What the cities of the future will look like

Our planet is in trouble. And most people agree with that now. There is a growing consensus that population concentration in densely populated, sustainable urban areas is a potential solution to the problem.

We will find out soon enough that as early as 2050, two-thirds of humanity will live in cities – many of them in so-called mega-cities with 10 million inhabitants and more.

Of course, it’s not just about how these cities can be made sustainable, but worth living. This will not be easy if all of us live together in a room that only makes up about two percent of the Earth’s surface.

Solve the challenges of modern cities

Fortunately, Havas Media Group’s latest prosumers study “New Cities, New Lives” shows that existing and future technologies are capable of solving the major challenges of today’s modern cities – such as traffic jams, inadequate parking, and public transport and other commonplace types Annoyances.


Apps such as Pango or Pavemint, which make it easier to find parking spaces, have emerged in recent years.

We have also seen private companies take over projects that used to be communal tasks. PaveGen is developing paving slabs for pedestrian walkways in the UK to convert energy from people’s footprints into small amounts of electrical energy, for example to power street lights.

In Germany ubitricity transforms street lamps into charging stations for electric cars.

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Smart Cable (Photo: ubitricity)

And the CityBridge consortium of New York transforms the entire metropolis into a nationwide Wi-Fi zone.

Also interesting: E-Scooter: smart against the traffic jam

Toronto with “the first Internet-built neighborhood”

In addition to these concentrated improvements, we are already seeing the first stage of real Smart Cities. All eyes are on Canada, where Sidewalk Labs (an offshoot of Google’s parent company Alphabet) announced the revitalization of Toronto’s waterfront on Lake Ontario, which the planners themselves refer to as “the first Internet-built neighborhood”. A lot was promised, including modular design, self-propelled shuttles, digital kiosks and LED-certified homes and buildings.

For many of us, the notion of a fully realized Internet of Things (IoT) – including truly digitally connected cities – is the stuff dreams are made of. Which Marvel fan has not thought about how convenient it would be to have Tony Stark’s personal assistant, J.A.R.V.I.S, who runs all the fuss in the background while you can work in peace.

Your favorite latte from your favorite coffee shop? Already ordered and paid. The train you need to get? Go slow, he’s eight minutes late. Really being fully connected through the IoT would make it easier for us to work anywhere, do multiple things at the same time, stay connected with the important people in our lives, and take on all responsibilities.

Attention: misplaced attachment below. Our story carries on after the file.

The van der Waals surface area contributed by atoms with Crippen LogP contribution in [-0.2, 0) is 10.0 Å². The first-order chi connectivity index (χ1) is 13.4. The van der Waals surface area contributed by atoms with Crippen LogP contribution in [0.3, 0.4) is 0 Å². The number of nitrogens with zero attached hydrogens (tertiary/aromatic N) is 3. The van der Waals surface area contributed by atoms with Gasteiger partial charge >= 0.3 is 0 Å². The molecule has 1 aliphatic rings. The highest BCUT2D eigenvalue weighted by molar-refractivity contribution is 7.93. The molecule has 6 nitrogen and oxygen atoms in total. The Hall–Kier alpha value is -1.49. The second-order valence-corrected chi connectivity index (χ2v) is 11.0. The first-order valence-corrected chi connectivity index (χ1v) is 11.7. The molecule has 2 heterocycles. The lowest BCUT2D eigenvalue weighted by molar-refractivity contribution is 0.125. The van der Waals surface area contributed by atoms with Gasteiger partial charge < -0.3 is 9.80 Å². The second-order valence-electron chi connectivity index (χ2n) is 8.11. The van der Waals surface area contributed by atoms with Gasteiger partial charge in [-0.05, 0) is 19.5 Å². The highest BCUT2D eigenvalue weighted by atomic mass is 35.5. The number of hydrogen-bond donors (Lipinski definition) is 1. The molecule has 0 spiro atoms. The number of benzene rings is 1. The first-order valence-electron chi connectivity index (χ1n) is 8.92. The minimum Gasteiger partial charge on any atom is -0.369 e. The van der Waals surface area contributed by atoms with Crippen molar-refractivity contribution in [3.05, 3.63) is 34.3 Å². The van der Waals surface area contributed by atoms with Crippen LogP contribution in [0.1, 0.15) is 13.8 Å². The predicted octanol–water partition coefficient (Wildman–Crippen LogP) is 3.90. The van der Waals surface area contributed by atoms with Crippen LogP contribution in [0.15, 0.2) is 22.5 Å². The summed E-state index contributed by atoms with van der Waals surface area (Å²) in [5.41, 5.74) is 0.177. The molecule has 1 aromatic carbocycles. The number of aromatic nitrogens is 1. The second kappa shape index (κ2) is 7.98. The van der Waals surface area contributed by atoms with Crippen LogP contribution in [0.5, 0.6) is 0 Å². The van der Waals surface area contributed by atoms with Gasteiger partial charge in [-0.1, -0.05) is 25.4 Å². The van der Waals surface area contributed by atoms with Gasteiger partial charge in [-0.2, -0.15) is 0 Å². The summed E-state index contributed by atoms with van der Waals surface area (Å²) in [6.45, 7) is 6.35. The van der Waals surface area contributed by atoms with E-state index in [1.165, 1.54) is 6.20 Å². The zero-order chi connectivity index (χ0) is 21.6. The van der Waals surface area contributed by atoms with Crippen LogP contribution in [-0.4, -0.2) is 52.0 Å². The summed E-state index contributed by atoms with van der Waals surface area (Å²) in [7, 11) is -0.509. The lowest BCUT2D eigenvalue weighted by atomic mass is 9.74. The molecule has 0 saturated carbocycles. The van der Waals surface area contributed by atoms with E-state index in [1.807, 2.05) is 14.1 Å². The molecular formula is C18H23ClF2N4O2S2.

A smart home, a smart neighborhood, a smart city

But smart cities only really work if our home can keep up. Many are just getting bogged down with the latest (and not so new) home gadgets. They rely on Amazon Echo or Google Home for a growing list of features (“Alexa, tell Furbo to serve Baron von Lanzelot”) on CubeSensors to monitor air quality at home or on the WeMo -App to adjust the temperature on the smart pot, because we are still in a traffic jam.

Our home is not only our sanctuary, but also a carefully calibrated and highly personalized ecosystem adapted to us alone or few other people. Or at least it will be soon.

As much as I look forward to the prospect of living in a Smart City, I am all the more impatient for the day when my Roomba not only removes the woolly mice, but also takes care of the laundry, the dirty dishes, and my tax returns – one will still be allowed to dream.

An intelligent home, a smart neighborhood, an intelligent city – that’s how we can gradually redefine the way we live. And we can do it in a way that makes life on our planet a little more relaxed.

Also interesting: when smart cities are booming

About the author: Greg James was a partner and head of content for the agency Cake, which was acquired by Havas in 2008. He was promoted to US Managing Director of the Cake Group in 2010 and joined Havas Media in 2013 as Chief Strategy Officer North America. In 2018, following new US deals and award-winning campaigns for LVMH, Vodafone, Nintendo and Coca-Cola, he became the Global Chief Strategy Officer of the Havas Media Group.

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